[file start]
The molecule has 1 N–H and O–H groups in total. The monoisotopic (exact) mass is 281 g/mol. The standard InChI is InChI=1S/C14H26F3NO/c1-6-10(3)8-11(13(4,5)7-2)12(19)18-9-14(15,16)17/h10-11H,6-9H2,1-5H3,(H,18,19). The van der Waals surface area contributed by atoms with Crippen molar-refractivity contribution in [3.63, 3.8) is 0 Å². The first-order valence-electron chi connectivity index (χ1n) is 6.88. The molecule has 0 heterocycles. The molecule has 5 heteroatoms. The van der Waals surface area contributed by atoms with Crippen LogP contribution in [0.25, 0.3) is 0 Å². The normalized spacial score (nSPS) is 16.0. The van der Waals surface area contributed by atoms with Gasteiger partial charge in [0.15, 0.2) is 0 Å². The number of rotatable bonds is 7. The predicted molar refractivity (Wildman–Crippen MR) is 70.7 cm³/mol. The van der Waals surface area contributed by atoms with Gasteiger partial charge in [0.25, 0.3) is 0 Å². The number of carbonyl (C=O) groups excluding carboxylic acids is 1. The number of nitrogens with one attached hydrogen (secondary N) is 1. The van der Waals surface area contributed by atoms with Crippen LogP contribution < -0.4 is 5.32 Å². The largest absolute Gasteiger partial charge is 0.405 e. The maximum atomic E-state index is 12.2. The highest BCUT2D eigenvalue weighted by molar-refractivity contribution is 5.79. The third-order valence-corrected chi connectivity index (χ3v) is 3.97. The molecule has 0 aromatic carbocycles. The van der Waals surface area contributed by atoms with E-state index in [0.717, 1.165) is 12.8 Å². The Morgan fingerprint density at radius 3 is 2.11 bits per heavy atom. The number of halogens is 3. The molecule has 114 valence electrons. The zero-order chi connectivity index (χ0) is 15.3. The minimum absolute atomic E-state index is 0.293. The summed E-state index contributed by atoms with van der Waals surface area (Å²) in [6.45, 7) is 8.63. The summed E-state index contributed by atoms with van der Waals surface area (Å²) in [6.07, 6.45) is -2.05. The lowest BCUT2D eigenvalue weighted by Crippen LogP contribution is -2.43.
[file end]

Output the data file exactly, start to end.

The molecule has 1 N–H and O–H groups in total. The monoisotopic (exact) mass is 281 g/mol. The standard InChI is InChI=1S/C14H26F3NO/c1-6-10(3)8-11(13(4,5)7-2)12(19)18-9-14(15,16)17/h10-11H,6-9H2,1-5H3,(H,18,19). The van der Waals surface area contributed by atoms with Crippen molar-refractivity contribution in [3.63, 3.8) is 0 Å². The first-order valence-electron chi connectivity index (χ1n) is 6.88. The molecule has 0 heterocycles. The molecule has 5 heteroatoms. The van der Waals surface area contributed by atoms with Crippen LogP contribution in [0.25, 0.3) is 0 Å². The normalized spacial score (nSPS) is 16.0. The van der Waals surface area contributed by atoms with Gasteiger partial charge in [0.15, 0.2) is 0 Å². The number of rotatable bonds is 7. The predicted molar refractivity (Wildman–Crippen MR) is 70.7 cm³/mol. The van der Waals surface area contributed by atoms with Gasteiger partial charge in [0.25, 0.3) is 0 Å². The number of carbonyl (C=O) groups excluding carboxylic acids is 1. The number of nitrogens with one attached hydrogen (secondary N) is 1. The van der Waals surface area contributed by atoms with Crippen LogP contribution < -0.4 is 5.32 Å². The largest absolute Gasteiger partial charge is 0.405 e. The maximum atomic E-state index is 12.2. The highest BCUT2D eigenvalue weighted by molar-refractivity contribution is 5.79. The third-order valence-corrected chi connectivity index (χ3v) is 3.97. The molecule has 0 aromatic carbocycles. The van der Waals surface area contributed by atoms with E-state index in [0.717, 1.165) is 12.8 Å². The Morgan fingerprint density at radius 3 is 2.11 bits per heavy atom. The number of halogens is 3. The molecule has 114 valence electrons. The zero-order chi connectivity index (χ0) is 15.3. The minimum absolute atomic E-state index is 0.293. The summed E-state index contributed by atoms with van der Waals surface area (Å²) in [6.45, 7) is 8.63. The summed E-state index contributed by atoms with van der Waals surface area (Å²) in [6.07, 6.45) is -2.05. The lowest BCUT2D eigenvalue weighted by Crippen LogP contribution is -2.43.